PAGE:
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“Sports And Personality Development” Critique

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The article “Sports Participation, Screen Time, and Personality Trait Development During Childhood” investigates the correlation between the following variables: involvement in sport; age; sex; screen time; environmental variables such as social-economic-status (SES) and household income; and personality traits such as introversion, persistence, and reactivity. In this longitudinal study out of Australia, the parents of the child test subjects were asked about their children’s participation in physical activities (i. e. , sports) and sedentary activities (i. e. , watching television).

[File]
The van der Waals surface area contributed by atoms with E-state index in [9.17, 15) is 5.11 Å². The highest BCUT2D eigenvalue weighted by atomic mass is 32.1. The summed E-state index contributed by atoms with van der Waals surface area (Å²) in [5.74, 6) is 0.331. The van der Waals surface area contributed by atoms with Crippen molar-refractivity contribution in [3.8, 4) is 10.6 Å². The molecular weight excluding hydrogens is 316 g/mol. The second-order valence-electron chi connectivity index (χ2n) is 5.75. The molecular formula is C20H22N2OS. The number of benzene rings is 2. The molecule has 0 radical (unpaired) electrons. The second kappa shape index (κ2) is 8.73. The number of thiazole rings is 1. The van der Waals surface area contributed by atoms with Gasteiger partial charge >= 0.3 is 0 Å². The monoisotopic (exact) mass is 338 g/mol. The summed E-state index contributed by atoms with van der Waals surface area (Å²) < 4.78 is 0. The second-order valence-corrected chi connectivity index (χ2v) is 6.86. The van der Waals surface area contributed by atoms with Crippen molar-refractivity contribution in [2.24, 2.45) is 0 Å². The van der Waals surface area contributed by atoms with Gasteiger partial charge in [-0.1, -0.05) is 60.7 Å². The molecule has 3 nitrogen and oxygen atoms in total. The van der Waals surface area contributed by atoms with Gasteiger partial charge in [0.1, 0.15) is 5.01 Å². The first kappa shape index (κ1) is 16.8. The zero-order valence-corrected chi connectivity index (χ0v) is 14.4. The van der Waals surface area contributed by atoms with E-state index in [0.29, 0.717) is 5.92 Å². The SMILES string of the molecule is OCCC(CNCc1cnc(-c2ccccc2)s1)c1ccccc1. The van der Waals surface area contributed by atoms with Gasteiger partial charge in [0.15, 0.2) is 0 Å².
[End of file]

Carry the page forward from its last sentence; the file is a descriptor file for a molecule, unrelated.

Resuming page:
The parents were also asked about the subjects’ personality traits. All of the subjects’ parents who were able to repeat the study were asked the same questions every two years. The researchers then analyzed the relationship between the type of activity the children participated in and the personality traits these kids possessed. IntroductionThe purpose of this study was to determine “whether people with particular personality traits gravitate toward a more active lifestyle or whether an active lifestyle contributes to personality trait development” (Allen, Laborde, & Vella, 2015, p. 376). According to this study, the relationship between the two have been rather uncertain through previous research, despite the numerous benefits of physical activity such as increased metabolic rate and increased mental cognition (Allen et al. , 2015, p. 376).